Southampton prosper without Shaw, Lallana and stars of 2014
How are the players who deserted second-placed Southampton getting on with their new clubs?
Southampton sit in second place in the Premier League this week after victory over Stoke on Saturday lifted them above Manchester City, and for the second successive season the Saints are defying the predictions of those who thought they would struggle.
A year ago, after nine games of the season, Southampton were fifth in the Premier League with 18 points. They had just drawn with Man United at Old Trafford and Mauricio Pochettino's team was being hailed as the "real deal".
In the end they could not sustain a top four challenge and the side ended up finishing a creditable eighth in the Premier League. But it appeared that success would be a double-edged sword for the Saints, as bigger clubs ransacked St Mary's over the summer.
With the manager and best players gone Southampton were earmarked as relegation candidates.
But Ronald Koeman's skillfully assembled side is outperforming last year's vintage and the players who left may be regretting their decisions.
While Ronald Koeman is enjoying life at the top of the table, his predecessor Mauricio Pochettino has every reason to avoid the company of trigger-happy Spurs chairman Daniel Levy after losing three of his first five games at White Hart Lane. Another defeat on Sunday, to lowly Newcastle, leaves Spurs struggling down in 11th place. Levy is under pressure to give his latest manager more time than other Spurs managers have been afforded, but Pochettino's new club lie eight points behind his old one.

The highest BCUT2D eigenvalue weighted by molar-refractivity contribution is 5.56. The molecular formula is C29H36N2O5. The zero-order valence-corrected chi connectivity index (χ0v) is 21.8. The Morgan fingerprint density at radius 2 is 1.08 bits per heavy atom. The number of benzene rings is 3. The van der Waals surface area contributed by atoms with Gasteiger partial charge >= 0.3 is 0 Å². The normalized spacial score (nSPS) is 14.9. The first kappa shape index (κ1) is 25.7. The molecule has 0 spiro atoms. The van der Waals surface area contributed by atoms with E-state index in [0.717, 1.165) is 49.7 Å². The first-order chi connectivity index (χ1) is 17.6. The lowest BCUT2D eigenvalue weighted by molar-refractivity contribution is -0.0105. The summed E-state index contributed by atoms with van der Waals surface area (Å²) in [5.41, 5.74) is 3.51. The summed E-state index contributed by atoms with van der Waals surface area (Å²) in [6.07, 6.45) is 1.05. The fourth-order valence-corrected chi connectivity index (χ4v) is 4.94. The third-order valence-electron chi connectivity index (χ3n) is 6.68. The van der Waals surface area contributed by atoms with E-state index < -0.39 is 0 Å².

Lallana, Lambert, Lovren:
It was Liverpool who declared open season on Southampton in the summer, swooping for three of their best players. Veteran striker Lambert was first to go, and he was soon followed by playmaker Lallana, the club captain, and less than a month later defender Lovren joined the exodus. Liverpool paid a total of £49m for the three players, representing a tidy profit of £38m for Southampton.
None of the players have enjoyed the best of starts on Merseyside. Lambert's travails at Liverpool have been overshadowed by those of Mario Balotelli, but the England striker has yet to play a full 90 minutes for the Reds and has no goals in ten appearances. Lallana has been hampered by injury since joining Liverpool, and he has managed one goal in ten games.
Lovren, who was signed to bring some steel to Liverpool's defence has seen his side concede 12 league goals so far this season. Liverpool's clean sheet against Hull on Saturday was only their second of the season. Southampton, meanwhile, have the best defence in the division and have conceded only five goals.
Perhaps the most high-profile departure of the summer was that of defender Shaw who became the most expensive teenager in history when he joined Manchester United. The summer started well for the 19-year-old who was included in England's World Cup squad, but from that point on things started going wrong.
Shaw got a run-out in England's dire 0-0 draw with Costa Rica before flying home with the rest of the squad. But United manager Louis van Gaal then declared himself unhappy with Shaw's fitness and went on to sign several other left-sided defenders.
To make matters worse the teenager was ruled out until the end of September, but he has now established himself in the United back four, although he has not had quite the impact many had predicted.
Arsene Wenger was praised for pulling off a transfer coup after signing teenage full-back Chambers for £16m in the summer and then unveiling him as a classy centre-back. However, as one of only six senior defenders at the Emirates it has been a tough introduction for the 19-year-old who has been forced to play across the back four this season, while Arsenal have shipped more than twice as many goals as the Saints.
His departure has also established Nathaniel Clyne as Southampton's first-choice right back. Clyne has been mightily impressive for the Saints this season and he could well leapfrog Chambers in the England pecking order.